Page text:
It is amazing to track the progress that has been made within the entire field of digital humanities over the past few decades. The constant advances in technology have paved the way for the addition of exciting, new visualization tools to be used in digital humanities projects. For example, 3D modeling tools have become very popular and have given professionals as well as intrigued students the opportunity to create as well as experience complete 3D digital models. Diane Favro’s depiction of digital technologies in “Meaning in Motion. A Personal Walk Through Historical Simulation Modeling at UCLA”, gives a brief history of the evolution of 3D modeling at UCLA, specifically discussing its role in a roman architecture project. The ability to create a detailed virtual simulation using 3D modeling tools gives complete creative control to the creator of the model, and allows for an endless amount of final products. Having the ability to recreate intricate roman architecture virtually, and situate it in a specific time in history for others to explore is truly an amazing capability.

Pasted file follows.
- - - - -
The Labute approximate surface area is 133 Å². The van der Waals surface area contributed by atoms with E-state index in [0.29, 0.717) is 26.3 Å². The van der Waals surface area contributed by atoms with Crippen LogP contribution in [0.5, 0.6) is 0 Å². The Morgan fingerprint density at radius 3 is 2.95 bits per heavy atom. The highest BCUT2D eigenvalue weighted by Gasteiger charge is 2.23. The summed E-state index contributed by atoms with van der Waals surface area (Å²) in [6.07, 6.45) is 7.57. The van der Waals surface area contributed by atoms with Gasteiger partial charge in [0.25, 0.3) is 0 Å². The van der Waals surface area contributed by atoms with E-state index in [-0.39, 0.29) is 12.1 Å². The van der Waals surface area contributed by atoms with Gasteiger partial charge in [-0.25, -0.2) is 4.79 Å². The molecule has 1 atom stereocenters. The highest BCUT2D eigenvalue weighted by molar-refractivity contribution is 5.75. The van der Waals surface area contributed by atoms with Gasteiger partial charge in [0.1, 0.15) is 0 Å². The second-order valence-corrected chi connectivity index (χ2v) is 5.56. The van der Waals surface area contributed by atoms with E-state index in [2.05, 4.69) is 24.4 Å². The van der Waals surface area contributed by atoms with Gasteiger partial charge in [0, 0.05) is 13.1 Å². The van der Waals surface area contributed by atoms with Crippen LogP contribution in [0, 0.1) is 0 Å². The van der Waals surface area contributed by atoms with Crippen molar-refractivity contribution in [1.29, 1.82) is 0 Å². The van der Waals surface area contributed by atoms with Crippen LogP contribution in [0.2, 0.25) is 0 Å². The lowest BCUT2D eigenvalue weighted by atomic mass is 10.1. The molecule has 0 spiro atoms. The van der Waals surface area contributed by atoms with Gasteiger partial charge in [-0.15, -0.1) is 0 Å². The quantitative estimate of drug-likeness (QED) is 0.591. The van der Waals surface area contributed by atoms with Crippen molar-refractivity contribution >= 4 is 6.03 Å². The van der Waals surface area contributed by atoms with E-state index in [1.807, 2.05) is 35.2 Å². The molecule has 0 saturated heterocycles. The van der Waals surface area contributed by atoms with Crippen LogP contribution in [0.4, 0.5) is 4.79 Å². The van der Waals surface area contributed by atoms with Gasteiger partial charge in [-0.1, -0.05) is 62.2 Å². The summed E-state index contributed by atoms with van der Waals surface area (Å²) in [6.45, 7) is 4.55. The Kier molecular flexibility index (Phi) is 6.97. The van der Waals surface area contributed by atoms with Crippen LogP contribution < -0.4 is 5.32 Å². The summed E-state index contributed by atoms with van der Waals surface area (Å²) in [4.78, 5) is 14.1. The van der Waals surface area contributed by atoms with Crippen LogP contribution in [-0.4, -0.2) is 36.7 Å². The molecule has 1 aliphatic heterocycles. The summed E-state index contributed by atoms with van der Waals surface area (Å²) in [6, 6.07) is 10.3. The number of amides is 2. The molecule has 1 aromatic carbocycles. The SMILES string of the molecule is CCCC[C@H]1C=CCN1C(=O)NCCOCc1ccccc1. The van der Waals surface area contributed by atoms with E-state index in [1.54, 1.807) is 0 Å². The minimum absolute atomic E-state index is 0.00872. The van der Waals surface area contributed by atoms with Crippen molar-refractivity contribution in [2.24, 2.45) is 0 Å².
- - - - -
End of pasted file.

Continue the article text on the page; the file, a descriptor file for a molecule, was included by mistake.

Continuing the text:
Diane Favro’s account of the Roman 3D modeling project specifically reminded me of another 3D model my ancient Egyptian history professor went over in our class. This ancient Egyptian model of Karnak (link), allows users to explore the famous Egyptian city virtually through the years to see its holistic progression as a city over time. 3D models similar to this one allow for students to learn about ancient times and places through visual understanding and exploration, rather than simply reading endless amounts of text. Being able to connect ideas and history with a visual location adds an extra element to one’s complete understanding of a specific topic. 3D modeling has revolutionized the capabilities of those in the digital humanities field and offers extremely unique perspectives that other forms of model are not able to provide. I am very interested to see where this technology goes in the future, as I believe there are still many facets within 3D modeling that have yet to be created and explored. The concept of 3D modeling had advanced and become a reality so quickly that it is exciting to think about how it will progress in the coming years. This technology will allow for historical sites to be preserved digitally and provide students as well as any other interested parties the chance to thoroughly explore any destination they desire. There possibilities are endless.
- Digital Karnak Project: http://dlib.etc.ucla.edu/projects/Karnak
- Diane Favro. “Meaning in Motion. A Personal Walk Through Historical Simulation Modeling at UCLA”, in: Visualizing Statues in the Late Antique Forum